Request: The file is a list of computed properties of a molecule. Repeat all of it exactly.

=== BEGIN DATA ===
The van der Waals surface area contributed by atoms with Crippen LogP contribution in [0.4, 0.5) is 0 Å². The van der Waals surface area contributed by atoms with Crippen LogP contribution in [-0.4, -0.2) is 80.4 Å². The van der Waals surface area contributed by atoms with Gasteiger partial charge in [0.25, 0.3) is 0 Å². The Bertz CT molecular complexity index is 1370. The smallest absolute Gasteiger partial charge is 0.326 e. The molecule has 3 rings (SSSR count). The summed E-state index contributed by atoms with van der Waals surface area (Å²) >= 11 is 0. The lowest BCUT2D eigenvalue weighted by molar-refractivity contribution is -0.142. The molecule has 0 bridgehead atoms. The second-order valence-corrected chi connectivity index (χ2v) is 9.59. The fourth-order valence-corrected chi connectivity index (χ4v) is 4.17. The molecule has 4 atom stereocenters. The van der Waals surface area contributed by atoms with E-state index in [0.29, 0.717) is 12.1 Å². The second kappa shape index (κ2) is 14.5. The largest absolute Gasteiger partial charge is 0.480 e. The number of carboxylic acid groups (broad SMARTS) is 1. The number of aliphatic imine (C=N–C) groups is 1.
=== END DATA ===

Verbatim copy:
The van der Waals surface area contributed by atoms with Crippen LogP contribution in [0.4, 0.5) is 0 Å². The van der Waals surface area contributed by atoms with Crippen LogP contribution in [-0.4, -0.2) is 80.4 Å². The van der Waals surface area contributed by atoms with Gasteiger partial charge in [0.25, 0.3) is 0 Å². The Bertz CT molecular complexity index is 1370. The smallest absolute Gasteiger partial charge is 0.326 e. The molecule has 3 rings (SSSR count). The summed E-state index contributed by atoms with van der Waals surface area (Å²) >= 11 is 0. The lowest BCUT2D eigenvalue weighted by molar-refractivity contribution is -0.142. The molecule has 0 bridgehead atoms. The second-order valence-corrected chi connectivity index (χ2v) is 9.59. The fourth-order valence-corrected chi connectivity index (χ4v) is 4.17. The molecule has 4 atom stereocenters. The van der Waals surface area contributed by atoms with E-state index in [0.29, 0.717) is 12.1 Å². The second kappa shape index (κ2) is 14.5. The largest absolute Gasteiger partial charge is 0.480 e. The number of carboxylic acid groups (broad SMARTS) is 1. The number of aliphatic imine (C=N–C) groups is 1.